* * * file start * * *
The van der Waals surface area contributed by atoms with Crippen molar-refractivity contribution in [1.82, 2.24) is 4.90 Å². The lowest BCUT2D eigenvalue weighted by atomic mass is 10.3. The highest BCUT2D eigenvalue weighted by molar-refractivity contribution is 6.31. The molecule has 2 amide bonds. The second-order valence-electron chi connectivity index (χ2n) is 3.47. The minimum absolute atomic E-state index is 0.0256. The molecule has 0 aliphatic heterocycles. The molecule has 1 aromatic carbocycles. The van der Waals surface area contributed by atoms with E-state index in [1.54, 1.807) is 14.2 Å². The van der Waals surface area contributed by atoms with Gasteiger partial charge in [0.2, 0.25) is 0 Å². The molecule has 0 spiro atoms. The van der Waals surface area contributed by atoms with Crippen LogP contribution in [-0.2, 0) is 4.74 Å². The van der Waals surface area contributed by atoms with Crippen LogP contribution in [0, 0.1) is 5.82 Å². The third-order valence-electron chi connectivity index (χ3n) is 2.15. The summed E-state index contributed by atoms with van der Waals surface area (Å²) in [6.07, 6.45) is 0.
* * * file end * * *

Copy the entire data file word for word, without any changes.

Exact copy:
The van der Waals surface area contributed by atoms with Crippen molar-refractivity contribution in [1.82, 2.24) is 4.90 Å². The lowest BCUT2D eigenvalue weighted by atomic mass is 10.3. The highest BCUT2D eigenvalue weighted by molar-refractivity contribution is 6.31. The molecule has 2 amide bonds. The second-order valence-electron chi connectivity index (χ2n) is 3.47. The minimum absolute atomic E-state index is 0.0256. The molecule has 0 aliphatic heterocycles. The molecule has 1 aromatic carbocycles. The van der Waals surface area contributed by atoms with E-state index in [1.54, 1.807) is 14.2 Å². The van der Waals surface area contributed by atoms with Gasteiger partial charge in [0.2, 0.25) is 0 Å². The molecule has 0 spiro atoms. The van der Waals surface area contributed by atoms with Crippen LogP contribution in [-0.2, 0) is 4.74 Å². The van der Waals surface area contributed by atoms with Crippen LogP contribution in [0, 0.1) is 5.82 Å². The third-order valence-electron chi connectivity index (χ3n) is 2.15. The summed E-state index contributed by atoms with van der Waals surface area (Å²) in [6.07, 6.45) is 0.